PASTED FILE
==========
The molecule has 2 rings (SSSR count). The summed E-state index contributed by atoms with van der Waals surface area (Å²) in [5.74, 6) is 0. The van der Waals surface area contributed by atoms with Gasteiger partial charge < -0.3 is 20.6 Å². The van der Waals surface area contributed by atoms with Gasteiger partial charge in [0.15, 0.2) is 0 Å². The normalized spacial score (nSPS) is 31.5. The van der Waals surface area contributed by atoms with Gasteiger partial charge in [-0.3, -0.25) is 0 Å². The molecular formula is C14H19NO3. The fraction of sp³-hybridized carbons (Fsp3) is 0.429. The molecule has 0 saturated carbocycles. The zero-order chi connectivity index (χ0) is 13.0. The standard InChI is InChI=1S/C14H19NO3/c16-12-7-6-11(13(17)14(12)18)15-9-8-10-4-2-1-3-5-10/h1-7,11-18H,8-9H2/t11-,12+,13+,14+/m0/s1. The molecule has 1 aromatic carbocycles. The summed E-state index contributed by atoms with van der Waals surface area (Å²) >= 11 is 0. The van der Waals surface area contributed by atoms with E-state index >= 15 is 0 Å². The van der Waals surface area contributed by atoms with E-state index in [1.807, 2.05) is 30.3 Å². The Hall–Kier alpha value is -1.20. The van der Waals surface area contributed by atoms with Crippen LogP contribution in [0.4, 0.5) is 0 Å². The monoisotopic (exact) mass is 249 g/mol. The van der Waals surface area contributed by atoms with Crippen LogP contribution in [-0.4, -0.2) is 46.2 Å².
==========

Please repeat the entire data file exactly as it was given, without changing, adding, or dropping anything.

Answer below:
The molecule has 2 rings (SSSR count). The summed E-state index contributed by atoms with van der Waals surface area (Å²) in [5.74, 6) is 0. The van der Waals surface area contributed by atoms with Gasteiger partial charge < -0.3 is 20.6 Å². The van der Waals surface area contributed by atoms with Gasteiger partial charge in [0.15, 0.2) is 0 Å². The normalized spacial score (nSPS) is 31.5. The van der Waals surface area contributed by atoms with Gasteiger partial charge in [-0.3, -0.25) is 0 Å². The molecular formula is C14H19NO3. The fraction of sp³-hybridized carbons (Fsp3) is 0.429. The molecule has 0 saturated carbocycles. The zero-order chi connectivity index (χ0) is 13.0. The standard InChI is InChI=1S/C14H19NO3/c16-12-7-6-11(13(17)14(12)18)15-9-8-10-4-2-1-3-5-10/h1-7,11-18H,8-9H2/t11-,12+,13+,14+/m0/s1. The molecule has 1 aromatic carbocycles. The summed E-state index contributed by atoms with van der Waals surface area (Å²) >= 11 is 0. The van der Waals surface area contributed by atoms with E-state index >= 15 is 0 Å². The van der Waals surface area contributed by atoms with E-state index in [1.807, 2.05) is 30.3 Å². The Hall–Kier alpha value is -1.20. The van der Waals surface area contributed by atoms with Crippen LogP contribution in [0.4, 0.5) is 0 Å². The monoisotopic (exact) mass is 249 g/mol. The van der Waals surface area contributed by atoms with Crippen LogP contribution in [-0.4, -0.2) is 46.2 Å².